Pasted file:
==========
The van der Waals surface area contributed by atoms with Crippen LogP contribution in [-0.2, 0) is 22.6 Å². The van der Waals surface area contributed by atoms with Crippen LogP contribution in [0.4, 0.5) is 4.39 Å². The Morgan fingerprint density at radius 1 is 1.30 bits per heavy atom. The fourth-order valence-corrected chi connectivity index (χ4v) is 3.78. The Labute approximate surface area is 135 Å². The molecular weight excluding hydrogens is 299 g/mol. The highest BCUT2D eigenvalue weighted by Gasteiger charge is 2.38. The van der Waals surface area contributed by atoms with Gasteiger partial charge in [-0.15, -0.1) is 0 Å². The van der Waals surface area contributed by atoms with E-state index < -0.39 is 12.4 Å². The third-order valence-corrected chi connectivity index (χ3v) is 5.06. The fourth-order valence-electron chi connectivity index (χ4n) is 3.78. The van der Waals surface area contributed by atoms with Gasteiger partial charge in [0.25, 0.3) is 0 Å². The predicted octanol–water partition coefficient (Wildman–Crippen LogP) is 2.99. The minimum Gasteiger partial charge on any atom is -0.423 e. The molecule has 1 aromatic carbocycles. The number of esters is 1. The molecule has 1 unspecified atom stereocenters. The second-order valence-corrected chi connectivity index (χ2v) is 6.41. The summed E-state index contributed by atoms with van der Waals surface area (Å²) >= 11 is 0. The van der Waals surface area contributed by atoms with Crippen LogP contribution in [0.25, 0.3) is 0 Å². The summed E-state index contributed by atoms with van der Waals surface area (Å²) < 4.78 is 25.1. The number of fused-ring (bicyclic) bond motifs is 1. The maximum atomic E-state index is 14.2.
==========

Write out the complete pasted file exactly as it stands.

The van der Waals surface area contributed by atoms with Crippen LogP contribution in [-0.2, 0) is 22.6 Å². The van der Waals surface area contributed by atoms with Crippen LogP contribution in [0.4, 0.5) is 4.39 Å². The Morgan fingerprint density at radius 1 is 1.30 bits per heavy atom. The fourth-order valence-corrected chi connectivity index (χ4v) is 3.78. The Labute approximate surface area is 135 Å². The molecular weight excluding hydrogens is 299 g/mol. The highest BCUT2D eigenvalue weighted by Gasteiger charge is 2.38. The van der Waals surface area contributed by atoms with Gasteiger partial charge in [-0.15, -0.1) is 0 Å². The van der Waals surface area contributed by atoms with E-state index < -0.39 is 12.4 Å². The third-order valence-corrected chi connectivity index (χ3v) is 5.06. The fourth-order valence-electron chi connectivity index (χ4n) is 3.78. The van der Waals surface area contributed by atoms with Gasteiger partial charge in [0.25, 0.3) is 0 Å². The predicted octanol–water partition coefficient (Wildman–Crippen LogP) is 2.99. The minimum Gasteiger partial charge on any atom is -0.423 e. The molecule has 1 aromatic carbocycles. The number of esters is 1. The molecule has 1 unspecified atom stereocenters. The second-order valence-corrected chi connectivity index (χ2v) is 6.41. The summed E-state index contributed by atoms with van der Waals surface area (Å²) >= 11 is 0. The van der Waals surface area contributed by atoms with Crippen LogP contribution in [0.25, 0.3) is 0 Å². The summed E-state index contributed by atoms with van der Waals surface area (Å²) < 4.78 is 25.1. The number of fused-ring (bicyclic) bond motifs is 1. The maximum atomic E-state index is 14.2.